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How to Avoid Getting Burned by the Next Bernard Madoff

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By Laura Cohn
Kiplinger's Personal Finance
Sunday, January 4, 2009

In light of Bernard Madoff's alleged Ponzi scheme, are you taking steps to ensure that your financial adviser is on the up and up?

A few basic checks can go a long way. Most important, know where your money goes when you hand it over. Whoever manages your portfolio should use an independent financial institution, known as a custodian, to hold your assets. Get the name of the firm and its contact information. Instead of relying on your adviser's word, check out the custodian yourself. And if your adviser is producing his or her own statements, as Madoff apparently was, watch out. "The presence of a custodian ensures that money from new investors can't be used to pay off old investors," says John Coffee, a financial expert and law professor at Columbia Law School.

Once you've established the bona fides of the custodian, find out which auditor your adviser uses. Then check the auditor, too -- particularly if the auditor works at a firm you've never heard of. Make sure the auditor is licensed to work in your state. Each state has its own database you can check. Having independent auditors is crucial because they verify the existence of the assets in your account and others your adviser manages.

Be particularly careful if your adviser has switched accounting firms recently and find out why. "When an adviser leaves an accounting firm, it might be because the accountants didn't feel comfortable with the adviser's financials," says Ken Springer, a former special agent of the FBI and president of Corporate Resolutions, which investigates money managers on behalf of hedge funds.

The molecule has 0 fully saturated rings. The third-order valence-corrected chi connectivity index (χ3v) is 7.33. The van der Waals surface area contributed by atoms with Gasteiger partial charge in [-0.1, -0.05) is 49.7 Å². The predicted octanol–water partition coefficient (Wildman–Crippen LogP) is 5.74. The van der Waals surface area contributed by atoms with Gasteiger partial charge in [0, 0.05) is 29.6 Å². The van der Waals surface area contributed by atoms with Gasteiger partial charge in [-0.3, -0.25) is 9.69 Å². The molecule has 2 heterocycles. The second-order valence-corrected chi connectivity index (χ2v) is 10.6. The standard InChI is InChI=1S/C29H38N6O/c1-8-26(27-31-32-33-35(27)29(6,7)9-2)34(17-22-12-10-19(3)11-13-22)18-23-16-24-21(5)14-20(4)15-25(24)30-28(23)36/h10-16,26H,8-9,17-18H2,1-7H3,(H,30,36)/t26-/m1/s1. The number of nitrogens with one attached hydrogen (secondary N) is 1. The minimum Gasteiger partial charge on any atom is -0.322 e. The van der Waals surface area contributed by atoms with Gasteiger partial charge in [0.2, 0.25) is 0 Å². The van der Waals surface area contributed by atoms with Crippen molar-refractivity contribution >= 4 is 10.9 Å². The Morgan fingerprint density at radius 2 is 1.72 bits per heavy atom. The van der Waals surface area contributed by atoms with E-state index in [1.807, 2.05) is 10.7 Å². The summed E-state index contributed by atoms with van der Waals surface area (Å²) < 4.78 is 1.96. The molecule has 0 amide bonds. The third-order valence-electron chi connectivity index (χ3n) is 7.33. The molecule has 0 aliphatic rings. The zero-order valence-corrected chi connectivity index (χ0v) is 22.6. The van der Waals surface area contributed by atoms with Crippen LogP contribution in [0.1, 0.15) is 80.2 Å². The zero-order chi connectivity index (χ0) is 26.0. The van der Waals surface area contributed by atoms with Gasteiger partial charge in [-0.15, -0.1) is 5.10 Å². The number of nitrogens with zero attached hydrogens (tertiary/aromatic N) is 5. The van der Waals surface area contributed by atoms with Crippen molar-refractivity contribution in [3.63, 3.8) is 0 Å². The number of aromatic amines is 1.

Once the custodian and auditor pass muster, gather information on the advisers themselves. Find out whether they have ever run into trouble. A good way to do that is to tap the Financial Industry Regulatory Authority, the industry's self-regulatory body.

FINRA has an easy-to-use broker check in the "Investors" section of its Web site. The National Futures Association has a similar tool on its site.

You also should make sure your adviser is registered with the proper regulatory agency. Advisers who manage more than $25 million must register with the Securities and Exchange Commission.

Those who oversee less than that have to register with their state. A state-by-state list of regulators can be found on the Web site of the North American Securities Administrators Association.


© 2009 The Washington Post Company

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